Michigan’s state forests are sustainably and responsibly managed. Forest certification is a means for evaluating and confirming the quality of forest management against sets of agreed-upon standards. It also involves tracking and labeling wood-based and non-timber forest products, and assuring consumers these products come from responsibly managed sources.

The Forest Stewardship Council®(FSC®) and the Sustainable Forestry Initiative® (SFI®) have standards to help ensure forests are managed responsibly for present and future generations. Both standards require continuous improvement in forest management while protecting the environment and providing social and economic benefits.

Michigan DNR forest resources professionals maintain healthy forests, manage wildfire, maintain responsible harvesting certifications and improve wildlife habitat. They care for the state forest by helping new trees to grow, improving wildlife habitat, protecting the forest from wildfires, forest pests and diseases and ensuring the forests are around for future generations to enjoy.

This is done by harvesting trees, planting trees, conducting prescribed burns and more. Methods are chosen based on what foresters want to accomplish in a particular area. It's all part of a forest management plan, carefully laid out and intended to help Michigan's forests thrive.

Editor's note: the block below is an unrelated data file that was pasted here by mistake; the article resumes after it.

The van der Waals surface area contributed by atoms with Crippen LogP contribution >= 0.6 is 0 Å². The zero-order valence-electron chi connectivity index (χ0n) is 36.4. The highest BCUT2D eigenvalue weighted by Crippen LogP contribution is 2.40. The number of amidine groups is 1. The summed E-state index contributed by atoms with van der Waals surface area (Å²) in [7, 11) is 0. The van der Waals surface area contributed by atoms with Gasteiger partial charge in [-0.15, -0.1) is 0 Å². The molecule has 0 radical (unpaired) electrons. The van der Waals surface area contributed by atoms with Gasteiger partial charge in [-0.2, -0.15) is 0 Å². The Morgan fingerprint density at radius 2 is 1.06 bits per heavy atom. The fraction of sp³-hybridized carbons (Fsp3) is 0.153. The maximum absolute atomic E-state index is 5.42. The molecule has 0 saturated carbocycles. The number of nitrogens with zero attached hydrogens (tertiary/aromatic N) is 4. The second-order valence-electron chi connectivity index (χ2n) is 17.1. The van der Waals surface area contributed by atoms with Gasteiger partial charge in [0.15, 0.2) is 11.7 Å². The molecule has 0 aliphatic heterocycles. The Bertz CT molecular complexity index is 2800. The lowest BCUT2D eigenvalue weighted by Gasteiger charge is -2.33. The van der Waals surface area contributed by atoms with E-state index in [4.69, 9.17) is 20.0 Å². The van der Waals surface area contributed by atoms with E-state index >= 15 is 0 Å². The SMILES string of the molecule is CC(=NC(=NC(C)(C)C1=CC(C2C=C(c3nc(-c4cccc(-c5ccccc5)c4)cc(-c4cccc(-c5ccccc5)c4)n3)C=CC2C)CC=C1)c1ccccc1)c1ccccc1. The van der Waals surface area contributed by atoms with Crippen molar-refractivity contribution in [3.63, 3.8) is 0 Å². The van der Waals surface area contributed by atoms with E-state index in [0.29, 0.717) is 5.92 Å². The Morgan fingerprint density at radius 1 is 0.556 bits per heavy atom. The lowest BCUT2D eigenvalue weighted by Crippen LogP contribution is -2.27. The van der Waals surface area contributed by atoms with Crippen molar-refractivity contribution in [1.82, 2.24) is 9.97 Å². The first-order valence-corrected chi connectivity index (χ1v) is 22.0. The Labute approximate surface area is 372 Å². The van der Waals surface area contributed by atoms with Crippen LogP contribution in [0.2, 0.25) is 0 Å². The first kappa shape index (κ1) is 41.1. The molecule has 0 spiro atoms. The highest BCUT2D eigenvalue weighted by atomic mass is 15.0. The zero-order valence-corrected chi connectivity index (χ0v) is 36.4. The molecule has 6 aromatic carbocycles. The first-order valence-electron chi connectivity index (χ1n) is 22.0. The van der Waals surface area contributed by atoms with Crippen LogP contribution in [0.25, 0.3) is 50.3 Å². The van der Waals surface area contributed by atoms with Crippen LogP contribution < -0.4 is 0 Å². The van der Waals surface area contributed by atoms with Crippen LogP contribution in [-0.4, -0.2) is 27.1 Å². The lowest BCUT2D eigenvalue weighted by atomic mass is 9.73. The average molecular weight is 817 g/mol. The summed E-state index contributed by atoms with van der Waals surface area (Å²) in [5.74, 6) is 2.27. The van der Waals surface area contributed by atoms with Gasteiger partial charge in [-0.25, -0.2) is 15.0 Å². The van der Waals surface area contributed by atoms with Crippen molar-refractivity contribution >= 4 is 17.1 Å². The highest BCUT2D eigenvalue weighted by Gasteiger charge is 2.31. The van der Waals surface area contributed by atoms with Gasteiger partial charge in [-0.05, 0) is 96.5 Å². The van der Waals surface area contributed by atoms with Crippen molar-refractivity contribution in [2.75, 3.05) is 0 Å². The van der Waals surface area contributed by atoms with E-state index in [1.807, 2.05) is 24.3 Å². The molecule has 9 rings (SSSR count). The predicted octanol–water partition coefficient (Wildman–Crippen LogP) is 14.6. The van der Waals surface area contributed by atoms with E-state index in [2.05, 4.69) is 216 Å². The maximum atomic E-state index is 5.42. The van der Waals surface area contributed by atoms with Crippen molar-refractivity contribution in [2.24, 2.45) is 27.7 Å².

Timber is periodically offered for sale from state-managed forest land. Sales are conducted for the purposes of harvesting mature and over mature trees ,responding to past or predicted insect and disease outbreaks, salvaging fire-damaged trees, enhancing wildlife habitat and improving forest health.

Timber Sale Online Bidding is an application to help prospective timber purchasers monitor upcoming offerings and to submit bids. To use the system, you must register in person at a DNR office. For more information about the system or about state timber sales in general, call or email Doug Heym, Timber Sales Specialist (517-284-5867, heymd@michigan.gov) with questions. Visit:https://www.michigan.gov/dnr/managing-resources/forestry/timber.

Carefully managed and sustainable forests are essential to the entire Great Lakes Region. That's why it's important we should all take care to keep our forests healthy and abundant - so there is a balance between the needs of the forest and the needs of all that depend on it. Every branch of forestry helps ensure future generations will have a tree for life and forests for a lifetime.

 

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The Great Lakes Timber Professionals Association (GLTPA)

Provides proven leadership in the Lake States Forest products industry for over 70 years. GLTPA is a non-profit organization proud to represent members in Michigan and Wisconsin and is committed to leading Forest Products Industry in sustainable forest management.